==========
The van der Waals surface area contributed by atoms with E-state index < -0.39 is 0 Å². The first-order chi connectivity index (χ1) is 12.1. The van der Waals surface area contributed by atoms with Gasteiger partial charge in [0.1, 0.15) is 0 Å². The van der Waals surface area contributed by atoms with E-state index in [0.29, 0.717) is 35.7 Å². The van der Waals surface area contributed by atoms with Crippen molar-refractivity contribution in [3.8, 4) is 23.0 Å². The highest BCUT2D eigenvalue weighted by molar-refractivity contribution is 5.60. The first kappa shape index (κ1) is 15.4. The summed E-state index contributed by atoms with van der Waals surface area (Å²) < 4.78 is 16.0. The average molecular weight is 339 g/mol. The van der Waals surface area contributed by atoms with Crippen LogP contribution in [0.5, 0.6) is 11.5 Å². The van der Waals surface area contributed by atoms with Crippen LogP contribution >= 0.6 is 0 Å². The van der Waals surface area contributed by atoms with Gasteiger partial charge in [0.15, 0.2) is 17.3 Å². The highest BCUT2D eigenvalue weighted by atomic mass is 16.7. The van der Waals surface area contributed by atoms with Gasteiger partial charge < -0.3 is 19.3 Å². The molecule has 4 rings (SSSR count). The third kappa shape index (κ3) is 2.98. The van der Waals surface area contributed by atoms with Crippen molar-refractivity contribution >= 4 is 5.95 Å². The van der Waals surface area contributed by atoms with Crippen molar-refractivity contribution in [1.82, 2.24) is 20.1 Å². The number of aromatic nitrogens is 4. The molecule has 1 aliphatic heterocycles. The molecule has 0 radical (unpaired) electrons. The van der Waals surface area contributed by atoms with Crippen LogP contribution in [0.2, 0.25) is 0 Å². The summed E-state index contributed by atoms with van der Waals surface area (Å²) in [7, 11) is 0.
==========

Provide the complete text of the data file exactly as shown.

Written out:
The van der Waals surface area contributed by atoms with E-state index < -0.39 is 0 Å². The first-order chi connectivity index (χ1) is 12.1. The van der Waals surface area contributed by atoms with Gasteiger partial charge in [0.1, 0.15) is 0 Å². The van der Waals surface area contributed by atoms with E-state index in [0.29, 0.717) is 35.7 Å². The van der Waals surface area contributed by atoms with Crippen molar-refractivity contribution in [3.8, 4) is 23.0 Å². The highest BCUT2D eigenvalue weighted by molar-refractivity contribution is 5.60. The first kappa shape index (κ1) is 15.4. The summed E-state index contributed by atoms with van der Waals surface area (Å²) < 4.78 is 16.0. The average molecular weight is 339 g/mol. The van der Waals surface area contributed by atoms with Crippen LogP contribution in [0.5, 0.6) is 11.5 Å². The van der Waals surface area contributed by atoms with Crippen LogP contribution >= 0.6 is 0 Å². The van der Waals surface area contributed by atoms with Gasteiger partial charge in [0.15, 0.2) is 17.3 Å². The highest BCUT2D eigenvalue weighted by atomic mass is 16.7. The van der Waals surface area contributed by atoms with Gasteiger partial charge < -0.3 is 19.3 Å². The molecule has 4 rings (SSSR count). The third kappa shape index (κ3) is 2.98. The van der Waals surface area contributed by atoms with Crippen molar-refractivity contribution >= 4 is 5.95 Å². The van der Waals surface area contributed by atoms with Crippen molar-refractivity contribution in [1.82, 2.24) is 20.1 Å². The number of aromatic nitrogens is 4. The molecule has 1 aliphatic heterocycles. The molecule has 0 radical (unpaired) electrons. The van der Waals surface area contributed by atoms with Crippen LogP contribution in [0.2, 0.25) is 0 Å². The summed E-state index contributed by atoms with van der Waals surface area (Å²) in [7, 11) is 0.